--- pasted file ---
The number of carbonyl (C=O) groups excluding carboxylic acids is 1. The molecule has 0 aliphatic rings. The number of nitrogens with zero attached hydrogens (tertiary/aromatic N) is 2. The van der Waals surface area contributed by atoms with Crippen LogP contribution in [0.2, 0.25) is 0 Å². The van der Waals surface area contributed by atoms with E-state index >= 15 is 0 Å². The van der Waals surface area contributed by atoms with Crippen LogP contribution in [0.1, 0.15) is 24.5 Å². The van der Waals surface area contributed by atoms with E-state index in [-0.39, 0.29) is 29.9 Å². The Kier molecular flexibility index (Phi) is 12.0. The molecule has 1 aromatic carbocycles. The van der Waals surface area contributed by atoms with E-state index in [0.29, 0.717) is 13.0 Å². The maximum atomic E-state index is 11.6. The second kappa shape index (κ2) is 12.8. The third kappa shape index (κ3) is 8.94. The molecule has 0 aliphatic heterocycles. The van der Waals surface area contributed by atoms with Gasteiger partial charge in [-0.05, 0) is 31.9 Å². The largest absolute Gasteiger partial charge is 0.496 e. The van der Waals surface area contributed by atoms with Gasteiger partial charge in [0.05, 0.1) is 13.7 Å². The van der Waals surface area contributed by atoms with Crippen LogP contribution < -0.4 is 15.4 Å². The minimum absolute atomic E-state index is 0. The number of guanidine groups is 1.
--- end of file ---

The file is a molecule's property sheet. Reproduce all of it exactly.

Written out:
The number of carbonyl (C=O) groups excluding carboxylic acids is 1. The molecule has 0 aliphatic rings. The number of nitrogens with zero attached hydrogens (tertiary/aromatic N) is 2. The van der Waals surface area contributed by atoms with Crippen LogP contribution in [0.2, 0.25) is 0 Å². The van der Waals surface area contributed by atoms with E-state index >= 15 is 0 Å². The van der Waals surface area contributed by atoms with Crippen LogP contribution in [0.1, 0.15) is 24.5 Å². The van der Waals surface area contributed by atoms with E-state index in [-0.39, 0.29) is 29.9 Å². The Kier molecular flexibility index (Phi) is 12.0. The molecule has 1 aromatic carbocycles. The van der Waals surface area contributed by atoms with E-state index in [0.29, 0.717) is 13.0 Å². The maximum atomic E-state index is 11.6. The second kappa shape index (κ2) is 12.8. The third kappa shape index (κ3) is 8.94. The molecule has 0 aliphatic heterocycles. The van der Waals surface area contributed by atoms with Gasteiger partial charge in [-0.05, 0) is 31.9 Å². The largest absolute Gasteiger partial charge is 0.496 e. The van der Waals surface area contributed by atoms with Gasteiger partial charge in [0.05, 0.1) is 13.7 Å². The van der Waals surface area contributed by atoms with Crippen LogP contribution < -0.4 is 15.4 Å². The minimum absolute atomic E-state index is 0. The number of guanidine groups is 1.